Kenya: The New Kid in Africa’s Middle- Income Economies
Kenya is now one of the countries categorised as a middle-income economy country. According to the World Bank, the national infrastructure, real estate, and even the state of education in the nation, qualified Kenya to be a middle-income economy.
Kenya has now entered the category of Middle- Income Economy. It is the newest country to attain the middle-income economy status. This is according to the World Bank. The World Bank usually goes to every country every five years to do rebasing of the Economy.
Reliable sources intimate that officials from the World Bank visited the treasury during the week ending 11 th September 2021. They had lengthy consultations with treasury top brass which culminated in the declaration of the current rating for Kenya.
It was during this visit that the World Bank confirmed that among other benchmarks, including the national infrastructure, real estate, and even the state of education in the nation, Kenya was qualified to be a middle-income economy.
Kenya Vision 2030 which was molded by the Universal Millennium Development Goals (MDG) had envisioned the middle-income economy status for Kenya by 2030. She has however blown the candle eight years ahead of time. The Kenyan economy is now rated by the World Bank at the same level as countries such as China, India, and Bangladesh.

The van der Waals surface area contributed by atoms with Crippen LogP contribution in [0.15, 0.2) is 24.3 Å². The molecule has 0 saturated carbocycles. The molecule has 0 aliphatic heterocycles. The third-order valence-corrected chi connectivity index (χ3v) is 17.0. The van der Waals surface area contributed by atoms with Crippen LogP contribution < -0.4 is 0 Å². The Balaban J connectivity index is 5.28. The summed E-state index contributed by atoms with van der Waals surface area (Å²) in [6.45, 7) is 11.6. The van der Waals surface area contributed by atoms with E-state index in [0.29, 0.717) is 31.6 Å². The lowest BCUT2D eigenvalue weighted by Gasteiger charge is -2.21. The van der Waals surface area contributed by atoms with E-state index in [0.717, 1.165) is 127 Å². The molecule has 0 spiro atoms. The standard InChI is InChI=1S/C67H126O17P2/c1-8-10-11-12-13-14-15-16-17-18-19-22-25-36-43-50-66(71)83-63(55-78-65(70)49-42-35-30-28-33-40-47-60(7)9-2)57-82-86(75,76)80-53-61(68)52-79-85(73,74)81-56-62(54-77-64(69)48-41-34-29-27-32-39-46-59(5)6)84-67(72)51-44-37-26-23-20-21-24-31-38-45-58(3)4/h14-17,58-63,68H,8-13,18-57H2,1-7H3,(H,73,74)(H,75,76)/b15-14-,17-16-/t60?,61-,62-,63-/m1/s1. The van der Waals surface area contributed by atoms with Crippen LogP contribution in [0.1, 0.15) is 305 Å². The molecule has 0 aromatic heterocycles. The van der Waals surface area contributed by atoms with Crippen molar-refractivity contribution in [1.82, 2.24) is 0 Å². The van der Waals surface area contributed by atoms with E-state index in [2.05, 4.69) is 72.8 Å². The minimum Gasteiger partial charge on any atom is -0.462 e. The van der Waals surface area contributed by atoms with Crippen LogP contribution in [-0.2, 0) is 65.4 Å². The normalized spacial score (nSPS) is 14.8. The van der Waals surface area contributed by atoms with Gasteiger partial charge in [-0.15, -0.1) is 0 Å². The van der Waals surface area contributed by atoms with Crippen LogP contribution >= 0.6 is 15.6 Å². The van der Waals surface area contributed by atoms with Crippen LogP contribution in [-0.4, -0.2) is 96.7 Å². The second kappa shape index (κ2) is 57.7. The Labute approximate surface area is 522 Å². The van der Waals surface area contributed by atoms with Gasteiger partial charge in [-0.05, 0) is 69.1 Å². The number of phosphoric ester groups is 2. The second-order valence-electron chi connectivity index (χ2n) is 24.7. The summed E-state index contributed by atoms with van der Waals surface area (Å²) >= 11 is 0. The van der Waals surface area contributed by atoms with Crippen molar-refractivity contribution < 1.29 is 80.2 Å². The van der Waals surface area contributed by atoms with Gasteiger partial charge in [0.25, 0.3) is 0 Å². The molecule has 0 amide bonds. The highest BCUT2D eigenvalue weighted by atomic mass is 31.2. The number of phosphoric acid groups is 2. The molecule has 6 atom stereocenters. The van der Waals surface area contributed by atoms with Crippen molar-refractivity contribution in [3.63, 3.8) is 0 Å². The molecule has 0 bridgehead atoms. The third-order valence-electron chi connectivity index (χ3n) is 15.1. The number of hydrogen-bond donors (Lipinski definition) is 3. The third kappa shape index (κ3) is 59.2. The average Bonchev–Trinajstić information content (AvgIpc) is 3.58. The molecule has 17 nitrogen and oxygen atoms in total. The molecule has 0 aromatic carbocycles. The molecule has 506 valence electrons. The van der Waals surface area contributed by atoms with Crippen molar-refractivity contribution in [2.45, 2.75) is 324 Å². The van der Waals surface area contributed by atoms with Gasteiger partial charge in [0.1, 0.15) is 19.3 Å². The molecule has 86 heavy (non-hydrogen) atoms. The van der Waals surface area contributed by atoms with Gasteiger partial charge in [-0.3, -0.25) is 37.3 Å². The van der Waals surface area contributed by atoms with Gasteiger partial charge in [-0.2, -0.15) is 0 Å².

Way back in 2014, Kenya was elevated to a lower-middle-income economy. Among the indicators for the World Bank then were encouraging data from high-performing sectors of agriculture, manufacturing, telecommunications, and real estate, making Kenya the ninth-largest African economy in Sub-Saharan Africa.
Between 2014 and 2021, a lot has changed with a direct bearing on the economy. Construction of new roads and improvement of existing ones, growth in the real estate through progressively increasing the number of investors in the sector are among crucial factors considered by the World Bank. Others include improved living standards especially in relation to education and literacy, health, and lifespan of people.
The introduction of the Competence-Based Curriculum has had renewed energy directed to education with the resultant effect of synergy from all relevant stakeholders. This, with the hundred percent transition rates campaign geared towards meeting the UN ratified Education For All (EFA) targets has seen more and more primary and secondary school children attending school.
Construction of health facilities; health centers, dispensaries, and upgrading of strategic hospitals across the country are encouraging indicators which the World Bank duly noted. This has seen a reduction in the number of deaths caused by a lack of medical care.
With a steadily increasing population, a more healthy and optimistic labor force, increased focus on Agriculture for example the Galana Kulalu Food Security Project, the vibrancy of the economy is on the upward trend. There has also been a shift from agricultural use of land into industrial, commercial, and residential use of land.
This rising status of Kenya's economy is definitely the right step towards the upper middle -income economy. To the layman, however, the aforementioned may not amount to much. This is especially so when seen in the backdrop of rising inflation, the rising cost of food items, the ripple effect of the Covid 19 pandemic, and the recent increase in fuel prices.
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